Marto getting his mouth stitched up. The event offers a mini hospital, not just first aiders. If you're going to have a cardiac arrest at a mountain bike event, you're better off having it here. 

As a race I really enjoyed the course. It was a good balance of pleasure and pain. The organisation is astounding as you would expect for its reputation and $9000 (per pair) entry fee. There were a couple of days I was really pushed and I don't think I would have dug that deep if I didn't have a team mate urging me on. It's nice to know I can still tap into that place and has made me appreciate that my time left to compete at a reasonable level is short. I need to make the most of it. We held on to 9th place against the fast finishing German team.

There were a couple of things in the background of the race that were concerning though. The number of empty dams we rode past; the 'no swimming' signs beside dust bowls. The 2 hours of load-shedding each day where houses and businesses have no power due to mismanagement and incompetence of the state power provider. We were shielded from it somewhat as most hotels have generators - although sometimes they failed to kick in. Brandon (massage) is doing his honours in exercise science but the university he is at has no generator. So they often fall behind in their lectures with no power for projectors or Wifi (mobile data is very expensive in South Africa). Despite the signs urging considered water consumption, house-keeping still laundered our towels every day and I'm sure no one actually took the recommended 90 second shower. The amount of waste generated by the race in terms of polyester satchels, plastic bags, cups, packaging and cutlery was staggering and embarrassing. The country, already showing the ravages of climate change, left cars and buses idling constantly. That we were serviced in comparative luxury while locals had insecure access to basics like water and electricity just felt a bit...wrong.

I've started to consider where the sport I love sits in terms of its net affect on the environment. And I'm not talking about the oft-cited erosion on trails that mountain bikers are, sometimes unfairly, blamed with. That is a small issue compared to the carbon emissions involved in flying halfway across the world to compete in a event that generates huge amounts of non-recyclable waste. How do we reconcile the personal transformation which these events can bring about with the huge environmental impact that participation imposes? I could justify it previously. But now I think I've learned all the possible lessons that suffering on a bike can teach me, is it ethical to keep participating? In my more extreme moments I question the morality of endurance sport, full stop. Is doing more running/riding/other than is necessary for good health (benefits top out at around one hour per day), akin to leaving the car idling in a garage in terms of increased use of resources? It's not as if we are transporting goods to market these days. Most of us probably ride before work and then jump in the car to commute to the office. I'm not boycotting endurance events altogether. But I will be taking a more considered approach to travel and examining the policies of the event organisers when it comes to waste production and reduction at events. Most mountain bikers I know have a huge respect for the natural environment. I'd just like to see that concern extend past the one we immediately enjoy.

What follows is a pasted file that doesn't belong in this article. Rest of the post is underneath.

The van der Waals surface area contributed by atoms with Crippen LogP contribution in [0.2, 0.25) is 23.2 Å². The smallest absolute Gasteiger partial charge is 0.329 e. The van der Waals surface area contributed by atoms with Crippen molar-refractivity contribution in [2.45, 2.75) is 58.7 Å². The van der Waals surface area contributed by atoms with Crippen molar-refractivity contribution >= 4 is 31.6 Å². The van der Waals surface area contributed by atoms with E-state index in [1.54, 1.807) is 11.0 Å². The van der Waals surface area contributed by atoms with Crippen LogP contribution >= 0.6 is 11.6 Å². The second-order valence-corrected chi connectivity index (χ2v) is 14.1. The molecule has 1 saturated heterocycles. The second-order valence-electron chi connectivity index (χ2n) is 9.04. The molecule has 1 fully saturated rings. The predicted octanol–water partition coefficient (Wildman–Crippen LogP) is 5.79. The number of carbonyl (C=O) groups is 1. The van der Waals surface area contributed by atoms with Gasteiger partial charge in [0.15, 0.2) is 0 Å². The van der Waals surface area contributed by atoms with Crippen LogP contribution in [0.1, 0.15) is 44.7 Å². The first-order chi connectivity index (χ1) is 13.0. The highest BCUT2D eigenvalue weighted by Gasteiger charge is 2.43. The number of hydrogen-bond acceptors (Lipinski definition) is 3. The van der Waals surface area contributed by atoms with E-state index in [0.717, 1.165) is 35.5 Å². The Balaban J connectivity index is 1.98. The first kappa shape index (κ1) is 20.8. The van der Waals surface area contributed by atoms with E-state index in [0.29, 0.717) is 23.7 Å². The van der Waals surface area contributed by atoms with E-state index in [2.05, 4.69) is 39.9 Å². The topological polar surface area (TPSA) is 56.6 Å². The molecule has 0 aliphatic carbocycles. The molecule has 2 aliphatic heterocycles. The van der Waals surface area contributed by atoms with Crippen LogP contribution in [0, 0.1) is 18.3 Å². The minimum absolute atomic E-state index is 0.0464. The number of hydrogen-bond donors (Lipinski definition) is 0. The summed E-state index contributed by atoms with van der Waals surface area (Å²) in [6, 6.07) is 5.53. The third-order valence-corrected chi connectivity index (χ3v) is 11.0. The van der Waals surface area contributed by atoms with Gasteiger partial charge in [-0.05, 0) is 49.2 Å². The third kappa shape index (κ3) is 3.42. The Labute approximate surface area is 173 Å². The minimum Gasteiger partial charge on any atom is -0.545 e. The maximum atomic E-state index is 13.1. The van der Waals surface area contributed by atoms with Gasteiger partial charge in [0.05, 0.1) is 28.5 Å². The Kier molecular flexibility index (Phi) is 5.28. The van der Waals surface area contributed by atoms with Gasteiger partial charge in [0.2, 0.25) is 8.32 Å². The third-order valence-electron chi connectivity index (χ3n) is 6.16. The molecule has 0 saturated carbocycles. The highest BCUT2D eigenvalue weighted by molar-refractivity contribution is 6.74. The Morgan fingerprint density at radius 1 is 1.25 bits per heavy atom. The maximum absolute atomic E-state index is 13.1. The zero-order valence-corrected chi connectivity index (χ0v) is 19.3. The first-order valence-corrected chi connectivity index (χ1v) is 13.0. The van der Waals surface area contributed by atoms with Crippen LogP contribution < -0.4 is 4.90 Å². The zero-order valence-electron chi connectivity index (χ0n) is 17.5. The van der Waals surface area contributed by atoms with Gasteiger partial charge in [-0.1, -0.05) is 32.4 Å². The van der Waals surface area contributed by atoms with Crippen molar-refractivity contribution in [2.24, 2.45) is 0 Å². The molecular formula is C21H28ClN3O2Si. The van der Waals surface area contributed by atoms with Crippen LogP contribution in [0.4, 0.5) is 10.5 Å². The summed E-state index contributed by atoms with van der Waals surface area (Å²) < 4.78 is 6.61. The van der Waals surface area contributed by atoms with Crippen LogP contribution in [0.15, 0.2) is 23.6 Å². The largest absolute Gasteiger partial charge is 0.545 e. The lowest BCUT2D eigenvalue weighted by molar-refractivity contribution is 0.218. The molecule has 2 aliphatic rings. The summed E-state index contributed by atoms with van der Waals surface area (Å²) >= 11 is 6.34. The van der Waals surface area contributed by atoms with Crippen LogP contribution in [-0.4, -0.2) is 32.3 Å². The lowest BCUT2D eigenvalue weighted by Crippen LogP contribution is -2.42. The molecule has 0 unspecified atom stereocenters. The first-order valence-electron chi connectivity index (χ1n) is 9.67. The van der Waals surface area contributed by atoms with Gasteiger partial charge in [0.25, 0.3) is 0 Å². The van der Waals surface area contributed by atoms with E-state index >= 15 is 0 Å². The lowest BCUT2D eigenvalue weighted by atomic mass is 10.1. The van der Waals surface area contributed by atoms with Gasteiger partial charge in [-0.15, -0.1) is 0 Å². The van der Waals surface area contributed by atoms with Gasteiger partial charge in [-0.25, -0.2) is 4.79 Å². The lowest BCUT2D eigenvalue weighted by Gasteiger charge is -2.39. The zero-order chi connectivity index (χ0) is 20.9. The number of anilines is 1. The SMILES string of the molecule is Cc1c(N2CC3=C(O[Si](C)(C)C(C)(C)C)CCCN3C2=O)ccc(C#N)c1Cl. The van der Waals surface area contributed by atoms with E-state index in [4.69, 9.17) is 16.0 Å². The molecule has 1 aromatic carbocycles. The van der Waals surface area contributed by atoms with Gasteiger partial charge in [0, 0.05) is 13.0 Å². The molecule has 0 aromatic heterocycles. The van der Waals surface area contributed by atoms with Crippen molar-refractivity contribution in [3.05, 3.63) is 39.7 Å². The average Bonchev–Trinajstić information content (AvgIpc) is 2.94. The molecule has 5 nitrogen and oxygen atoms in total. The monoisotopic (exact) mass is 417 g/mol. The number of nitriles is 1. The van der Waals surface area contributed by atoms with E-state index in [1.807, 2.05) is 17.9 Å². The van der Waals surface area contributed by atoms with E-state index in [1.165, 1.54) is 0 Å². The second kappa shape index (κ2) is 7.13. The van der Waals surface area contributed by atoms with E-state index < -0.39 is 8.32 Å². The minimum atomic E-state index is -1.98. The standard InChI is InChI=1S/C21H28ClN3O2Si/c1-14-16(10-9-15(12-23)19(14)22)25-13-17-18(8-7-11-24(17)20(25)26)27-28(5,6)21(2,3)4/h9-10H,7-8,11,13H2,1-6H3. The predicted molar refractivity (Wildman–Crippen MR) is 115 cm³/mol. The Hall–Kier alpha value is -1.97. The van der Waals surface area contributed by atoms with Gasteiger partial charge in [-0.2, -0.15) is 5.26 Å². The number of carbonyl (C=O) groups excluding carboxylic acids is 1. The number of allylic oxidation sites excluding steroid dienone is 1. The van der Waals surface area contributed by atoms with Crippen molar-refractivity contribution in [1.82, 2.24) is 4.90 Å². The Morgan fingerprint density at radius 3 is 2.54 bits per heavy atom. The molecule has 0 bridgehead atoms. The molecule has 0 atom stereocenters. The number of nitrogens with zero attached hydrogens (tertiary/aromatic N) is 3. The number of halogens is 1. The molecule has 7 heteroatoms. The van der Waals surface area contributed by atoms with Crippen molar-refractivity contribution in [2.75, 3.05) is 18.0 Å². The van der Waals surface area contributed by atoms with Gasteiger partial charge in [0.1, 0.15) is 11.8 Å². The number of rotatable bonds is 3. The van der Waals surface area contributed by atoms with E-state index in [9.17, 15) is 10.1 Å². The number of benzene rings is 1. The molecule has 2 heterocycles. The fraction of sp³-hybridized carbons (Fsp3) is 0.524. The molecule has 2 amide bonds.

Thanks to my team mate Mark Martin for turning himself inside out every day. And to the following sponsors who support my adventures:

Flight Centre Sports and Events - travel and sports events
Wild Earth - outdoor gear
Ride Mechanic - bike and body maintenance products
NS Dynamics - fork and shock servicing
Absolute Black - oval chain rings
Infinit Australia - sports nutrition products

1 comment:

  1. Great write up Jodie. A very considered and sensible approach to the event & also the outside factors. Still a great team result inside the top 10 mixing it with the youngsters. Holey moley, the entry fee is expensive on top of travel costs etc. Let alone all your own lead up time & expense. I'll stick to running. Rest up, well deserved.